International Day for the Preservation of the Ozone layer
International Day for the preservation of the Ozone layer by Dr. Dotun Bobadoye; COO, GET Consortium
September 16 was designated by the United Nations General Assembly as the International Day for the Preservation of the Ozone Layer. This designation had been made on December 19, 2000, in commemoration of the date, in 1987, on which nations signed the Montreal Protocol on Substances that Deplete the Ozone Layer.
The ozone layer is a region of Earth‘s stratosphere that absorbs most of the Sun‘s ultraviolet radiation. It contains high concentration of ozone (O3) in relation to other parts of the atmosphere, although still small in relation to other gases in the stratosphere. The ozone layer contains less than 10 parts per million of ozone, while the average ozone concentration in Earth’s atmosphere as a whole is about 0.3 parts per million. The ozone layer is mainly found in the lower portion of the stratosphere, from approximately 15 to 35 kilometres above Earth, although its thickness varies seasonally and geographically.
The ozone layer acts like sunscreen, protecting the Earth from harmful ultraviolet rays. In 1974, scientists first found that chlorine from chemicals used in refrigerators, aerosol cans and other products can destroy ozone molecules. These chemicals, chlorofluorocarbons and hydrochlorofluorocarbons were thinning the ozone layer around the world, it was later found that it’s creating a hole in it, the size of the continental U.S. above the Antarctic. The 1989 Montreal Protocol limited the production and use of these gases
Effect of Ozone layer Depletion Human Health
Stratospheric ozone depletion has a range of possible health impacts on your skin. Epidemiological studies implicate solar radiation as a cause of skin cancer including squamous cell carcinoma, basal cell carcinoma, and melanoma with a higher risk in individuals with fair skin. In fact, the International Agency for Research on Cancer concluded, in 1992, that solar radiation is a cause of skin cancer. And the highest risk for skin cancer is related to UVB exposure. Obviously, this is an ominous sign, with ozone depletion leading to greater ground levels of UVB.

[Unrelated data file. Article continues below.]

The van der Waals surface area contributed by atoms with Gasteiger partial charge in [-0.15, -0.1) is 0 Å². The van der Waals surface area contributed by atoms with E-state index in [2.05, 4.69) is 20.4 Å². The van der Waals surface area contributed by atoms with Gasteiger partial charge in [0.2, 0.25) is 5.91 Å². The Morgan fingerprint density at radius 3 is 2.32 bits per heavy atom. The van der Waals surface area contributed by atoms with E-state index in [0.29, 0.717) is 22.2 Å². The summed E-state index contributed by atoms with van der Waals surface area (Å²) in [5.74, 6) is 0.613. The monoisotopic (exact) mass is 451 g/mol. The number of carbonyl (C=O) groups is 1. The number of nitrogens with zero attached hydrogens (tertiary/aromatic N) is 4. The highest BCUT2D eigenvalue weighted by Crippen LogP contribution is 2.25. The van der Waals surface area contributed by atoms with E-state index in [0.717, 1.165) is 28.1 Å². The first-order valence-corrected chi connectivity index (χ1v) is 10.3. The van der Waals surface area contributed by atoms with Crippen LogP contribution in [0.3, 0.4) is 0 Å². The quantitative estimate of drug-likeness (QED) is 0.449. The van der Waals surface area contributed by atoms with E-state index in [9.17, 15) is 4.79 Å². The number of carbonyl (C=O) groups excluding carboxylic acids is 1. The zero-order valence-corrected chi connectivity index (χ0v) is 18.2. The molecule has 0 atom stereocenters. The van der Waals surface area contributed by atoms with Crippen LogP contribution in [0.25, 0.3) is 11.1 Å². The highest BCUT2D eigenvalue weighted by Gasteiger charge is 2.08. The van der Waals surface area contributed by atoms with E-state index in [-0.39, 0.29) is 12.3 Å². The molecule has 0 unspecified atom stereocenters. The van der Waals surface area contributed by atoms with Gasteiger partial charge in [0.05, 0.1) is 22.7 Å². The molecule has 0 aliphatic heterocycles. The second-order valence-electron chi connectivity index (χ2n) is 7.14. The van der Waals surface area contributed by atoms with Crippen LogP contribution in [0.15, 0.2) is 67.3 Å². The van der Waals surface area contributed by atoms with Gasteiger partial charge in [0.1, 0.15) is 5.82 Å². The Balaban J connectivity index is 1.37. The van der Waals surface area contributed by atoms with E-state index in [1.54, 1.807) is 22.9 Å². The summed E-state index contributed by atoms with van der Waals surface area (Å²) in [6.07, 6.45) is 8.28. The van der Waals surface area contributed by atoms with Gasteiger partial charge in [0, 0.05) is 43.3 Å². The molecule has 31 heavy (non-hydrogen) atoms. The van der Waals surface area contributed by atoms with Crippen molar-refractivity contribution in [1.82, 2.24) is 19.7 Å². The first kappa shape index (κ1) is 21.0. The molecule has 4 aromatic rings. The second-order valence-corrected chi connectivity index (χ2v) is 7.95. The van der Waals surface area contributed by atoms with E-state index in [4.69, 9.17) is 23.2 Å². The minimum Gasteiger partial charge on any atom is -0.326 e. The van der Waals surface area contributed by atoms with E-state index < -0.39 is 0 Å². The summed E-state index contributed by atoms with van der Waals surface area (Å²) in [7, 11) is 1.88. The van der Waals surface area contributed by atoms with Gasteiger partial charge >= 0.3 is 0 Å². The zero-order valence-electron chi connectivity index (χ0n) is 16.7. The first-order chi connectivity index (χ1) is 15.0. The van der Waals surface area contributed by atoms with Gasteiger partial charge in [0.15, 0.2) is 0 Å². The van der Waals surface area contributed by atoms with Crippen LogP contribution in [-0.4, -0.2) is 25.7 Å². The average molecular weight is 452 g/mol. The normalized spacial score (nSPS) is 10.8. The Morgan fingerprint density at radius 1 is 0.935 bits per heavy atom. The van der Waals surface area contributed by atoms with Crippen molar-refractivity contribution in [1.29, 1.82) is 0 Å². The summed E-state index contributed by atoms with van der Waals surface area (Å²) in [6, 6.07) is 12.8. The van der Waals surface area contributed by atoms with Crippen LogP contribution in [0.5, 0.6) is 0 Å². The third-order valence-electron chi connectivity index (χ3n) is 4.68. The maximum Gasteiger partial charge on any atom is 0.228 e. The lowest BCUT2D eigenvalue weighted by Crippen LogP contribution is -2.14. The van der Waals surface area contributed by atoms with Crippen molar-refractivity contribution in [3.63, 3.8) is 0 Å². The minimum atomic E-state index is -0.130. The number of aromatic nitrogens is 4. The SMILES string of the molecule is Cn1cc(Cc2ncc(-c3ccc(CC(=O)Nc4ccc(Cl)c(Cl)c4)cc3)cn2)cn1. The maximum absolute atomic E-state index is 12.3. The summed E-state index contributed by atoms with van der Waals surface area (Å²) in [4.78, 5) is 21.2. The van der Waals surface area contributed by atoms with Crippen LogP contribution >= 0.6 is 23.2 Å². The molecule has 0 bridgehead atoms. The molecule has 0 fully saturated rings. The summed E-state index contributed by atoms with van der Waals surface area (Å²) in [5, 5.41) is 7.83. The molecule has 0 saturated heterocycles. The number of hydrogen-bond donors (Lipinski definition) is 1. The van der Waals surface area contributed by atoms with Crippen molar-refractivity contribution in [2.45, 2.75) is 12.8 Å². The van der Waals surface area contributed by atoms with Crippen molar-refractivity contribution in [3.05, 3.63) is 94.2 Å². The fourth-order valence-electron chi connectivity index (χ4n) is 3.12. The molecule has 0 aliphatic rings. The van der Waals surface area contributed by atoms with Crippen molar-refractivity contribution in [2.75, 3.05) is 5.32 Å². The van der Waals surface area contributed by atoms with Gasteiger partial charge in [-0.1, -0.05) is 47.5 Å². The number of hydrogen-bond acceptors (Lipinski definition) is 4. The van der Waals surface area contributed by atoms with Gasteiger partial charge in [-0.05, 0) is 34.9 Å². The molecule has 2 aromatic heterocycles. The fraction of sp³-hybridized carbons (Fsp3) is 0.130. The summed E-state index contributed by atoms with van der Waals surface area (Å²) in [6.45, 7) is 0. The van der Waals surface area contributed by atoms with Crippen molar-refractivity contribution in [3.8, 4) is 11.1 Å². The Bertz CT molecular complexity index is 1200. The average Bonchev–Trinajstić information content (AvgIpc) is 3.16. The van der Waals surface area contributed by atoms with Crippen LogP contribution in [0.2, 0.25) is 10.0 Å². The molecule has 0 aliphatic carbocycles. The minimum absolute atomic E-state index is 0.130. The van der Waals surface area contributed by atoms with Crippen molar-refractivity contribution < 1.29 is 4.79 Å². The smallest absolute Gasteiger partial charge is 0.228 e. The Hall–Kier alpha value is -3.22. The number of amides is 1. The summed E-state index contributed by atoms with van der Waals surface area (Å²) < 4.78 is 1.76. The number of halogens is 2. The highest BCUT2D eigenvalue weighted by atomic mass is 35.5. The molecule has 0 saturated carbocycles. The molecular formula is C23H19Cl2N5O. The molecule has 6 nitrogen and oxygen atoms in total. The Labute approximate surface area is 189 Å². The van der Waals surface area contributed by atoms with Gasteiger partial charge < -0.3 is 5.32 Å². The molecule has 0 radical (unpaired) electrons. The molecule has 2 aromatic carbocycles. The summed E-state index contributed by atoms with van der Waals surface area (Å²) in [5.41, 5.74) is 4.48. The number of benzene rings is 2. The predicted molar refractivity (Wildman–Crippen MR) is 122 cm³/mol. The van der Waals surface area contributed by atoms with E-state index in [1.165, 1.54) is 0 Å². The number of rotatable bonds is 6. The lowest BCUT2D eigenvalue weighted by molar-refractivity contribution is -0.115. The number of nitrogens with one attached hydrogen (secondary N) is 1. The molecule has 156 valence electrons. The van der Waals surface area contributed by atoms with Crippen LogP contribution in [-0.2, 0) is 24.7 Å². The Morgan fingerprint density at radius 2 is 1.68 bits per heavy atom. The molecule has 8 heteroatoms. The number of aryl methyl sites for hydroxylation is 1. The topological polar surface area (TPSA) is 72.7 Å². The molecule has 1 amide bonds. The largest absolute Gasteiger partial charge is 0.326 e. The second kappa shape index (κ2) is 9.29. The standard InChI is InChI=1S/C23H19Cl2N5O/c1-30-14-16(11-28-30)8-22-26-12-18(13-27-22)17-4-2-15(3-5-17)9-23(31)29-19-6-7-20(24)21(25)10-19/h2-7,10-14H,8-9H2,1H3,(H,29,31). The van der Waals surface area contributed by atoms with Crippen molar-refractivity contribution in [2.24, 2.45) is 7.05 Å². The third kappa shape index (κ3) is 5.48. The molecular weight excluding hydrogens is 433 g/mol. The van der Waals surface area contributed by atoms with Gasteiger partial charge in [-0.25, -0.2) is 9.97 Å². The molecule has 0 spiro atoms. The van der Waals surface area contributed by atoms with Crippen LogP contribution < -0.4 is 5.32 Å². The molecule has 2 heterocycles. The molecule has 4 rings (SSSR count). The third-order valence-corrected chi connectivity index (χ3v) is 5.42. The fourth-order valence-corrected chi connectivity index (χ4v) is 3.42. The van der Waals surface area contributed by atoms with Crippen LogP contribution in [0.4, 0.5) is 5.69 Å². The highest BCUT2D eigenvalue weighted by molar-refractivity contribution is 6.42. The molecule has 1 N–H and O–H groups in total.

UV-B radiation can damage several parts of the eye, including the lens, the cornea, and the membrane covering the eye (conjunctiva). “Snow blindness” is the result of over exposure to UV-B and occurs in areas of the world with high levels of UV exposure, including snowy regions at high altitudes. Snow blindness is not unlike a sun burn, and if repeated, can cause damage to eye over the long term. Cataracts are a clouding of the eye’s lens and are the leading cause of permanent blindness worldwide. They are a result of over exposure to UV. A sustained 10% thinning of the ozone layer is expected to result in nearly two million new cases of cataracts per year globally.
Effects on Marine Ecosystems
Phytoplankton forms the foundation of aquatic food webs. Phytoplankton productivity is limited to the euphotic zone, the upper layer of the water column in which there is sufficient sunlight to support net productivity. Exposure to solar UVB radiation has been shown to affect both orientation and motility in phytoplankton, resulting in reduced survival rates for these organisms. Scientists have demonstrated a direct reduction in phytoplankton production due to ozone depletion-related increases in UVB.
UVB radiation has been found to cause damage to early developmental stages of fish, shrimp, crab, amphibians, and other marine animals. The most severe effects are decreased reproductive capacity and impaired larval development. Small increases in UVB exposure could result in population reductions for small marine organisms with implications for the whole marine food chain.
Effects on Biogeochemical Cycles
Increases in UVB radiation could affect terrestrial and aquatic biogeochemical cycles, thus altering both sources and sinks of greenhouse and chemically important trace gases (e.g., carbon dioxide, carbon monoxide, carbonyl sulfide, ozone, and possibly other gases). These potential changes would contribute to biosphere-atmosphere feedbacks that mitigate or amplify the atmospheric concentrations of these gases.